That’s a long trip, and evidence that American big cat populations are getting large enough to force young cats into multi-state migrations to find a territory. From The Middletown Press:
The Connecticut Department of Energy and Environmental Protection said today that results of genetic tests show that the mountain lion killed in Milford in June made its way to the state from the Black Hills region of South Dakota and is an animal whose movements were actually tracked and recorded as it made its way through Minnesota and Wisconsin.
Genetic tests also show that it is likely that the mountain lion killed when it was hit by a car June 11 on the Wilbur Cross Parkway in Milford was the same one that had been seen earlier that month in Greenwich.
The genetic tests reveal information about the mountain lion’s origin and travels were conducted by the United States Department of Agriculture’s Forest Service Wildlife Genetics Laboratory in Missoula, Montana. DNA tests show that tissue from the Milford mountain lion matches the genetic structure of the mountain lion population in the Black Hills region of South Dakota.
The Forest Service lab also compared the Milford mountain lion’s DNA to DNA samples collected from individual animals occurring outside of the core South Dakota population. This led to a match with DNA collected from an animal whose movements were tracked in Minnesota and Wisconsin from late 2009 through early 2010. DNA from the Connecticut specimen exactly matched DNA collected from an individual mountain lion at one site in Minnesota and three sites in Wisconsin.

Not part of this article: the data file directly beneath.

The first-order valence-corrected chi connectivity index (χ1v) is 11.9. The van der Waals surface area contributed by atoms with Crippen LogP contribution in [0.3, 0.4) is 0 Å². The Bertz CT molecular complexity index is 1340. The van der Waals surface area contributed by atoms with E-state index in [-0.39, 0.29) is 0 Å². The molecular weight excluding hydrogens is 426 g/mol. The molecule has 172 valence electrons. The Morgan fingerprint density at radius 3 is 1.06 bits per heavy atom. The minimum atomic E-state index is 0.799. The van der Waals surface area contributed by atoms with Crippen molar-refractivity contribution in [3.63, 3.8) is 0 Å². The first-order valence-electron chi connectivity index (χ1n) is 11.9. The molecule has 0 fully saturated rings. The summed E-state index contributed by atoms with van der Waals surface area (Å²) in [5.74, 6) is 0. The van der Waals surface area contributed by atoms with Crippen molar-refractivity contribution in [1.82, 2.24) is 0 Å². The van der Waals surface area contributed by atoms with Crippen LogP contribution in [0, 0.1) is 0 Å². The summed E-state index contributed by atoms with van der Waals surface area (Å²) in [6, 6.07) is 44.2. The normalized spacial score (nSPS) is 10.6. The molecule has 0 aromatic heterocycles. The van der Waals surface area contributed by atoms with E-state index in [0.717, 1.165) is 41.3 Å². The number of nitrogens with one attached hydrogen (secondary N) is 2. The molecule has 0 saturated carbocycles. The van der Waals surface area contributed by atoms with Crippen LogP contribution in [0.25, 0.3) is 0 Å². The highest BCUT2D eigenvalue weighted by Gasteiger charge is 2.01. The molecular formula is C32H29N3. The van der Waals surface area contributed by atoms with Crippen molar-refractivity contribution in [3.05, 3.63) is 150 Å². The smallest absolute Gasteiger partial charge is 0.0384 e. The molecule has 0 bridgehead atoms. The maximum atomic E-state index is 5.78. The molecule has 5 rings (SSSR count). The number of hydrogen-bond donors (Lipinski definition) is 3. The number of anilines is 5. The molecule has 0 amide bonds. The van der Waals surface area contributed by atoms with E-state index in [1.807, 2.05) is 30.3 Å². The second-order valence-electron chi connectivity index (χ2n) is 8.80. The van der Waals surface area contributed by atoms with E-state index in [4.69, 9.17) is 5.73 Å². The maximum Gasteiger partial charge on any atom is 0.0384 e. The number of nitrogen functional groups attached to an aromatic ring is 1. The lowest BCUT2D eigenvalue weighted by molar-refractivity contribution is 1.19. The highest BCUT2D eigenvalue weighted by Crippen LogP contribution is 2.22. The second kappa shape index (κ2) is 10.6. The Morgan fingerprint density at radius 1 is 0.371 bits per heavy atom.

The Midwestern DNA samples were obtained by collecting scat (droppings), blood and hair found while snow tracking the mountain lion at locations where sightings of the animal were confirmed. In addition, at least a half dozen confirmed sightings of a mountain lion in Minnesota, Wisconsin and Michigan are believed to be of the same animal. The distance between the first documentation in Minnesota and the spot where the animal was killed by a vehicle is nearly 1,000 miles and is nearly double the longest distance previously recorded for a dispersing mountain lion.
Dispersal is a normal behavior of young male mountain lions searching for females but they seldom travel more than 100 miles.
The path of the mountain lion led Wisconsin biologists to dub the male cat the “St. Croix Mountain lion, ” after the first county where a confirmed sighting of it occurred.
This would be the first wild mountain lion confirmed in Connecticut in over 100 years.